Headaches are one of the most common medical complaints; most people experience them at some point in their life. They can affect anyone regardless of age, race, and gender.
A headache can be a sign of stress or emotional distress, or it can result from a medical disorder, such as migraine or high blood pressure, anxiety, or depression. It can lead to other problems. People with chronic migraine headaches, for example, may find it hard to attend work or school regularly.

Primary headaches

Primary headaches are stand-alone illnesses caused directly by the over activity of, or problems with, structures in the head that are pain-sensitive.
This includes the blood vessels, muscles, and nerves of the head and neck. They may also result from changes in chemical activity in the brain.
Common primary headaches include migraines, cluster headaches, and tension headaches.

Secondary headaches

Secondary headaches are symptoms that happen when another condition stimulates the pain-sensitive nerves of the head. In other words, the headache symptoms can be attributed to another cause.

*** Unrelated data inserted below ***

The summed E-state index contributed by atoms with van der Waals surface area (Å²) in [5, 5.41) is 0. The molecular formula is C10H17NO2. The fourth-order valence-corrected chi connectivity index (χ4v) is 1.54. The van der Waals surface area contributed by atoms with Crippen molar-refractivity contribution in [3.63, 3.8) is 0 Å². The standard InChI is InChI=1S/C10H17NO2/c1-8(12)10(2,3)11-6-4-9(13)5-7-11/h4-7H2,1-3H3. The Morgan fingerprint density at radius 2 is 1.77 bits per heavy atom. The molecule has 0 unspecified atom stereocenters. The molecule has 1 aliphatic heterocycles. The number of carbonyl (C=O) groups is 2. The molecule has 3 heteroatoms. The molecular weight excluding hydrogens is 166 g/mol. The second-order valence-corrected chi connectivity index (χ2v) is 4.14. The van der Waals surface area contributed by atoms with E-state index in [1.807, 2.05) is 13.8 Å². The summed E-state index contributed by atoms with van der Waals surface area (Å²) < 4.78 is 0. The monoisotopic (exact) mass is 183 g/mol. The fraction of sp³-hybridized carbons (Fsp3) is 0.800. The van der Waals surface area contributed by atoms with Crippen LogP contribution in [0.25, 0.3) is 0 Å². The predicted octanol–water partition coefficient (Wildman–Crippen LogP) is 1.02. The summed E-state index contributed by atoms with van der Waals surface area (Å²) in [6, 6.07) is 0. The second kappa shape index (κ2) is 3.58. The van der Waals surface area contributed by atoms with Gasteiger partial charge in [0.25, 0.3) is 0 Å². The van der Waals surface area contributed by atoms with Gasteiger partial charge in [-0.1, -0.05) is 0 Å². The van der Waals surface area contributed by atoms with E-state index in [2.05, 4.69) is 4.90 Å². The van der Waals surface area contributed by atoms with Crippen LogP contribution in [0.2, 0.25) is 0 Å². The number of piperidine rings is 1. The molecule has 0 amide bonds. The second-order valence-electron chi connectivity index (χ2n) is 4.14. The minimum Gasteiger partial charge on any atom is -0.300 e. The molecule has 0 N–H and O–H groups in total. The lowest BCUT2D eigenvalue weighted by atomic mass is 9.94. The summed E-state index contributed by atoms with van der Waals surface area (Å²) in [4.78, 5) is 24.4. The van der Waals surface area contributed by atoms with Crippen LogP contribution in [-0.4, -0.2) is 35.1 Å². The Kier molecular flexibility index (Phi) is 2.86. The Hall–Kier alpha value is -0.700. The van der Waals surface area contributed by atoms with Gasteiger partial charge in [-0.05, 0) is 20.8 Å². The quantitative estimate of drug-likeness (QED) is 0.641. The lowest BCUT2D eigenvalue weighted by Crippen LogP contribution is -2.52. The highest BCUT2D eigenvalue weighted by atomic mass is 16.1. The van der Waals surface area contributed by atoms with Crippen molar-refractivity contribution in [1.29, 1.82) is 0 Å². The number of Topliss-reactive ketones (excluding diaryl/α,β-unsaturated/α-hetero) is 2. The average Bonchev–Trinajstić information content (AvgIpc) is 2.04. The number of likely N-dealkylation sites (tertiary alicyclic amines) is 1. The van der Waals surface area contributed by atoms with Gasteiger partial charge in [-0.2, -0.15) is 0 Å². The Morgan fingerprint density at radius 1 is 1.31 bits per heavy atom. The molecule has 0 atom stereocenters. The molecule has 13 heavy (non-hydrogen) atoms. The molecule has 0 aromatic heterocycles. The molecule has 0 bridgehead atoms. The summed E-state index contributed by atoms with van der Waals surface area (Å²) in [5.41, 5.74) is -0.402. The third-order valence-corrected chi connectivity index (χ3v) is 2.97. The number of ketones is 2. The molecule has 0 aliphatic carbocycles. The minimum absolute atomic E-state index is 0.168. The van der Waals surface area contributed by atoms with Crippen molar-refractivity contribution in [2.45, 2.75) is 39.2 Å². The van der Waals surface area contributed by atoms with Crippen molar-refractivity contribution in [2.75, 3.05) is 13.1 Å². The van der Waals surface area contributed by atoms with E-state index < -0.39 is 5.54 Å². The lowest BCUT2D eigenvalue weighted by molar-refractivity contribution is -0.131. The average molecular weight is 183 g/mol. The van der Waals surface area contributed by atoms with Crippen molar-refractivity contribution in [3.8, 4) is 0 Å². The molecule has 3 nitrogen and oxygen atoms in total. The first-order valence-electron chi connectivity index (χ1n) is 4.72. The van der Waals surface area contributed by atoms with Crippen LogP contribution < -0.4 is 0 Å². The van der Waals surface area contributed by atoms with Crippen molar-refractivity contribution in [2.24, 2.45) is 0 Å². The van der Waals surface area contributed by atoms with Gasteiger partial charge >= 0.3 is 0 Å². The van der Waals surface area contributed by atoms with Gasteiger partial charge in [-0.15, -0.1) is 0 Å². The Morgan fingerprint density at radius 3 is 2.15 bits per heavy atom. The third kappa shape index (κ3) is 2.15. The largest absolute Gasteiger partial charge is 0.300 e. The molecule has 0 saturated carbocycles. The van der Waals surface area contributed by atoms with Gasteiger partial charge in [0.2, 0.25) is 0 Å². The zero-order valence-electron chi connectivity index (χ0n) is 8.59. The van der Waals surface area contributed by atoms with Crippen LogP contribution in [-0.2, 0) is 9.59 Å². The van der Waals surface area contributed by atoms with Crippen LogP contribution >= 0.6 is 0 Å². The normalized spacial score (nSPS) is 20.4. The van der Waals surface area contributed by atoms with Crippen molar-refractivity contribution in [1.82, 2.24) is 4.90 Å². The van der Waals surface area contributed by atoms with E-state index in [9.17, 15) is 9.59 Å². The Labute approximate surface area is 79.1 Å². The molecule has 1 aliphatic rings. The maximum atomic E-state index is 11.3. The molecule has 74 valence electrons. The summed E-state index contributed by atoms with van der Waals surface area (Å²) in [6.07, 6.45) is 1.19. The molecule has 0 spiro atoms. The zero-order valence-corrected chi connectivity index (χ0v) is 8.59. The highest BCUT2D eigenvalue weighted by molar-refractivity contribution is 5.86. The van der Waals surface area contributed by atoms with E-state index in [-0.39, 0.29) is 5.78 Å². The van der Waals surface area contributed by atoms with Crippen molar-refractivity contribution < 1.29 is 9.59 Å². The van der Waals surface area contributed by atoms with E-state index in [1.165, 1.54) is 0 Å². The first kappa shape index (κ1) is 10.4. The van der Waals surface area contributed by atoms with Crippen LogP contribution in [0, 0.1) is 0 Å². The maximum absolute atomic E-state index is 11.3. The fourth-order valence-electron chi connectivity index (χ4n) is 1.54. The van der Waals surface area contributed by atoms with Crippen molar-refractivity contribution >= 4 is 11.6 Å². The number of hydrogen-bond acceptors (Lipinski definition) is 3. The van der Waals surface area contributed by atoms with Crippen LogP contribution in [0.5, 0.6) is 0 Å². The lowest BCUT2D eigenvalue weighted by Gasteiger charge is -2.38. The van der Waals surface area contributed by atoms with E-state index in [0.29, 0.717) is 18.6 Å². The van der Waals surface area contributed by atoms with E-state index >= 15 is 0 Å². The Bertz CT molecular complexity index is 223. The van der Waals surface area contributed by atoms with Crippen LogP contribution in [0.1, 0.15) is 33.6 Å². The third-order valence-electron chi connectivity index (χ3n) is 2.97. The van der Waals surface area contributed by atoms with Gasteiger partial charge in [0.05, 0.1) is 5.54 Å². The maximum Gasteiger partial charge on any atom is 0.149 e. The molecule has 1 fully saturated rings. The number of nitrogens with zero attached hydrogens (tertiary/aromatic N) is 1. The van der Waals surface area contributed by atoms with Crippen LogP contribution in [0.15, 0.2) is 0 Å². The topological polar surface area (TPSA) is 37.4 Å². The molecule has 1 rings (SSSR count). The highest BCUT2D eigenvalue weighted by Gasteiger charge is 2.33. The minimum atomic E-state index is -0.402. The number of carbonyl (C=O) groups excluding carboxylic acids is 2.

A wide range of different factors can cause secondary headaches.
These include:
Eating something very cold can lead to a “brain freeze.”
• alcohol-induced hangover
• brain tumor
• blood clots
• bleeding in or around the brain
• “brain freeze,” or ice-cream headaches
• carbon monoxide poisoning
• concussion
• dehydration
• glaucoma
• teeth-grinding at night
• influenza
• overuse of pain medication, known as rebound headaches
• panic attacks
• stroke
As headaches can be a symptom of a serious condition, it is important to seek medical advice if they become more severe, regular, or persistent.


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